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Going Back to the Source for a Heartier Apple TreeBy Luis Pons
January 3, 2006
Grafts, genetic material and rootstocks collected during the 1990s from wild apple trees in central Asia may revolutionize the nation's apple industry.
This material shows potential for helping breed trees that bear popular, domestic apples while standing up to destructive diseases and fungi, according to Agricultural Research Service (ARS) scientists. The genetic material was gathered during U.S. Department of Agriculture (USDA) sponsored excursions to Asia and Europe aimed at expanding the known genetic diversity of apples.
Horticulturist Phil Forsline and plant geneticist Gennaro Fazio of ARS' Plant Genetics Research Unit have used the material to raise orchards of the exotic apples near their laboratory in Geneva, N.Y. And, with colleagues in ARS and Cornell University, they've documented with astonishment the disease resistance of many of these trees and the domestic species they've bred with them.
Forsline went on seven of the collecting trips, including four to central Asia. The trips resulted in at least a doubling of the known genetic diversity of apple trees, according to Forsline. The scientists returned with 949 apple tree accessions from central Asia alone. Other excursions were to China, the Caucasus region including Russia and Turkey, and Germany.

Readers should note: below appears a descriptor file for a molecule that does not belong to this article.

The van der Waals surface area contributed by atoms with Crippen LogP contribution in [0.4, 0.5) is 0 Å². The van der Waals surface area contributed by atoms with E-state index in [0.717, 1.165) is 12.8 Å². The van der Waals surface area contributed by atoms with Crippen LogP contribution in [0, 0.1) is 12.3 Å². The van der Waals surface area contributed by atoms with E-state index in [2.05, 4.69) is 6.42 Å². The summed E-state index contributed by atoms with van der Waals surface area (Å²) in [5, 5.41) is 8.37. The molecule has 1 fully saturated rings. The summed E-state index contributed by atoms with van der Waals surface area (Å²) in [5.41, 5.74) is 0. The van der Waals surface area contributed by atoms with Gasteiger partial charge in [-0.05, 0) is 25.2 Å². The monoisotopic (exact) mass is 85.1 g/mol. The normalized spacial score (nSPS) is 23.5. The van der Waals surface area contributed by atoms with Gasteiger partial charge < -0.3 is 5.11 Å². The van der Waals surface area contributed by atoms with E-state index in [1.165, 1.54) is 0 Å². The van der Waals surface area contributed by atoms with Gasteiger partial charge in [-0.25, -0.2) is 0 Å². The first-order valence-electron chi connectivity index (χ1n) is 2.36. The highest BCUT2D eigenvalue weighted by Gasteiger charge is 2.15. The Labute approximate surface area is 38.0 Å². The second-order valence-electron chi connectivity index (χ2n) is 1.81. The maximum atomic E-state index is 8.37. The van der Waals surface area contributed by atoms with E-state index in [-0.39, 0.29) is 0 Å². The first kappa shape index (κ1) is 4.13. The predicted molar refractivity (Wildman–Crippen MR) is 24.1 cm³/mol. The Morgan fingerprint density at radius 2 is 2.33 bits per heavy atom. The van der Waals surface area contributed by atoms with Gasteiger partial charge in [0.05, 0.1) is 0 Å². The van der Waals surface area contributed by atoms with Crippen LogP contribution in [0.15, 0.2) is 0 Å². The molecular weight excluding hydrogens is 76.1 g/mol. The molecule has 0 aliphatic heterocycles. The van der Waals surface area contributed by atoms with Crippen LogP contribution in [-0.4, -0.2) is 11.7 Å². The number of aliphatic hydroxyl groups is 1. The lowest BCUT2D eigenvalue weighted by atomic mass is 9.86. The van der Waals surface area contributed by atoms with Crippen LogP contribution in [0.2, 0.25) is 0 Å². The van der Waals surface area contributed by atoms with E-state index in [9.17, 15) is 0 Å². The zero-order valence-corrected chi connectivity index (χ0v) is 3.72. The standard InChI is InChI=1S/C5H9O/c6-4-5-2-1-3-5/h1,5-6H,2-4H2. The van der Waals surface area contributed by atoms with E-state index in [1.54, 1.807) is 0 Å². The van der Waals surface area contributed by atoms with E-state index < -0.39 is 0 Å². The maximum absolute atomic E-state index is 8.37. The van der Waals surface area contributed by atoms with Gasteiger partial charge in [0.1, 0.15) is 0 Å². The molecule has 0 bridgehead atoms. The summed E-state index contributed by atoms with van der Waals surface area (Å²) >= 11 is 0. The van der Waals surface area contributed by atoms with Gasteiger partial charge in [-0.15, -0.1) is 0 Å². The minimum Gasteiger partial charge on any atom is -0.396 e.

Fazio and Forsline are most impressed with the material collected in Kazakhstan, especially accessions of Malus sieversii, an important forerunner of the domestic apple. This is logical, given that Kazakhstan is a likely ancestral origin of familiar domestic apples (Malus x domestica) such as Red Delicious, Golden Delicious and McIntosh.
According to Forsline, the Kazak trees showed significant resistance to apple scab-the most important fungal disease of applesas well as to fire blight. They were highly resistant against Phytophthora cactorum, which causes collar rot, and Rhizoctonia solani, an agent of apple replant disease, according to Fazio. Both researchers found genes in the Kazak apples that allow them to adapt to mountainous, near-desert, and cold and dry regions.
Read more about the research in the January 2006 issue of Agricultural Research magazine.
ARS is USDA's chief scientific research agency.